Yes, I am a klutz. I fall up going up the stairs. I fall going down the stairs. I tend to trip over things that that don’t even exist. I am bump my hands on the doorframes as I walk through them. I stub my toes on furniture, walls, doors, and sometimes even my own feet! I spill coffee on myself at the most inopportune moments, and I frequently wear remnants of my meals on my clothing. Yes, I am a klutz, indeed!
When I was a kid, my mom always used to ask if I was saving my meals for later because I tended to spill whatever I was eating on myself before I was finished. I would be the one kid at the table who would spill the glass of Kool-Aid all over everyone else. I was never very coordinated and certainly did not excel at many sports. I was great at gymnastics and anything that required balance. For some reason, I could do those things, but when it came to throwing a ball, hitting a ball, or catching a ball, forget it! I would either miss completely or manage to hurt myself or somebody else in the process. I am the only person I know who ever got a concussion from playing badminton. Seriously? Who does that?
I was always the kid that everyone made fun of, not just because of my funky clothes and jewelry, but often because of my klutziness. Dropping books, spilling things, and running into people or inanimate objects was my norm. I always kept my head down and tried not to cry when others made fun of me. I tried my best to ignore the taunts and jabs. I tried to ignore the mean, hateful things that kids tend to say to other kids (mostly to make themselves feel better for their own inadequacies). My parents always said I would “outgrow” my klutziness eventually. Little did they know that not much would change.
As an adult, my klutziness continues. I often have cuts, scrapes, and more bruises than I can count. I bump into things…. frequently. I cut myself chopping vegetables and fruit. I burn myself when I bake and cook. I spill coffee on my shirt several times a week (and often when I am headed to some important meeting or presentation). I still trip on steps, cracks in the sidewalk, or just on my own feet. Outgrowing it still hasn’t come yet.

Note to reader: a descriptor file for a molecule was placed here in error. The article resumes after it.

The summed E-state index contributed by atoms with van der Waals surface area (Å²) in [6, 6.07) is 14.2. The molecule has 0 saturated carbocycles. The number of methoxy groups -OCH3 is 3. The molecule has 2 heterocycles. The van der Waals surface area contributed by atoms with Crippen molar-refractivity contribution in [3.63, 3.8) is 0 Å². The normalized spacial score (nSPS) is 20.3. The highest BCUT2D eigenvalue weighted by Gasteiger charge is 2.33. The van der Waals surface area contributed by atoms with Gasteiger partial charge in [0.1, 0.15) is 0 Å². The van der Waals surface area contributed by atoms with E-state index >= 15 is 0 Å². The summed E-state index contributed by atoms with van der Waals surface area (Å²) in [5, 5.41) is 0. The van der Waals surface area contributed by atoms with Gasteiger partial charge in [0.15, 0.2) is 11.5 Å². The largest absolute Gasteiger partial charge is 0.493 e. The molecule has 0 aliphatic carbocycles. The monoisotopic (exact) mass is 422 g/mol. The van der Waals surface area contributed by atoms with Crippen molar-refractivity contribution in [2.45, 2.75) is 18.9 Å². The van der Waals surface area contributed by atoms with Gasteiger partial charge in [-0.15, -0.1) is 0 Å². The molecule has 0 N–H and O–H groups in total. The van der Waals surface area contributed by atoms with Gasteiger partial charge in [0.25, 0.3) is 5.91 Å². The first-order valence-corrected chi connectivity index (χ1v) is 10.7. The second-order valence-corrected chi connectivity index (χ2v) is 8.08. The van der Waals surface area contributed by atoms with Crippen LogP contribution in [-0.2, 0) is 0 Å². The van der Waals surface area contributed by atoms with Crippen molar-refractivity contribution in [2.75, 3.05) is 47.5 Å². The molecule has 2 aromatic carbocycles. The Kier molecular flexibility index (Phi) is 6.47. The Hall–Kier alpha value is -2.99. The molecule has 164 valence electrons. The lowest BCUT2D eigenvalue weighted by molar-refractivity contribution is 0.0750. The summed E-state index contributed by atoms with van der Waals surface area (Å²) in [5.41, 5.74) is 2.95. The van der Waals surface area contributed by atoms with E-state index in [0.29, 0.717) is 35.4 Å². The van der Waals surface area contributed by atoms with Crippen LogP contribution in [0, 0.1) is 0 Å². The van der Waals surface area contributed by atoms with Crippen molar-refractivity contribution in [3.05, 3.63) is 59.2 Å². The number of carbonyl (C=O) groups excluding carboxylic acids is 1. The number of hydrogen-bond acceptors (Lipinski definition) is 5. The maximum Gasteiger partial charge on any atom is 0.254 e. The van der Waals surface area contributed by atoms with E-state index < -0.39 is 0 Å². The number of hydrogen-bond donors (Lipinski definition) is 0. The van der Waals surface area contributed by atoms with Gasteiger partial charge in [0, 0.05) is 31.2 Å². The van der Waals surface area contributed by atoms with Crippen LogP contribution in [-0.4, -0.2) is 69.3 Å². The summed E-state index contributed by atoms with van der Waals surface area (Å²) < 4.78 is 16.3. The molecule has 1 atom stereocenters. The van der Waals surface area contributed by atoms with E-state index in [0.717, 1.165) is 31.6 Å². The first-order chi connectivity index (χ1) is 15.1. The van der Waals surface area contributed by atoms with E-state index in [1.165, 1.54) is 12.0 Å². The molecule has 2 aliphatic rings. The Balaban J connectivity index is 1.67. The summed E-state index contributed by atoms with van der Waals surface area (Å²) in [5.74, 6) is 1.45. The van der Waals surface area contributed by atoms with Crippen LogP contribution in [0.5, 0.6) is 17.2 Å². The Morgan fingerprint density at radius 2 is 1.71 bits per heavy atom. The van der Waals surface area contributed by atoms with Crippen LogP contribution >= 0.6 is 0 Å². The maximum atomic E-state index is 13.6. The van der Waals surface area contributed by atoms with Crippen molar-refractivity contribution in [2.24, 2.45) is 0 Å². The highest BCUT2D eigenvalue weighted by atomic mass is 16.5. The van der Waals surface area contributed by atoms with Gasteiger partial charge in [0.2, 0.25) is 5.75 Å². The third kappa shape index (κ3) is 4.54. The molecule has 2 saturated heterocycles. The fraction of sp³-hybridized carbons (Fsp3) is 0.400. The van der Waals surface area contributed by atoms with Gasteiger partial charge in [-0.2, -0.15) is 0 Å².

I have, however, learned to adjust. I laugh at my own klutziness and find humor in everything, even when I do really hurt myself in the process. I take precautions now and have learned that white shirts and pants have no place in my wardrobe. Shirts with patterns, and pants with stain guard help my clothes stay cleaner. I carry tote bags to contain things so I don’t drop them as I move things from one area to the next. I make sure my furniture is strategically placed so I have a wide-open space to walk through. I cope. I manage. And when I get hurt, I heal!
I have learned to become more “athletic” by doing things like weight training, running, hiking, swimming, scuba diving, and sometimes biking. Balance is still my forte, so yoga is a wonderful outlet for me and has increased my strength and my awareness of space around me. I have learned to watch where I walk. I have learned that I am predominantly a thinker and am often lost in my own little world of randomness. This distracts me from paying attention to where I am walking and things that are around me. I have even challenged myself in the last year by running not one, but two, mud-run obstacle races. I have my third one coming up in a couple of months. If I can do that, I can do anything!
So, if you happen to be another klutzy person out there, please know that you are not alone! I am convinced that there are droves of us out here; some are just better at hiding their klutziness than others! We are the thinkers and dreamers that make things happen. We are the ones who stick up for the little guy and defend the victims of bullying. We are the goal setters that are determined to achieve and overcome obstacles! When we set our minds to it, it will not only happen, but it will happen with greatness! We need to band together! We need to unite! We need to let others know that there are more of us out there! We need to stick together and let others know that they should not be ashamed of being a klutz! Be proud! Stand tall! And always, always watch where you’re going!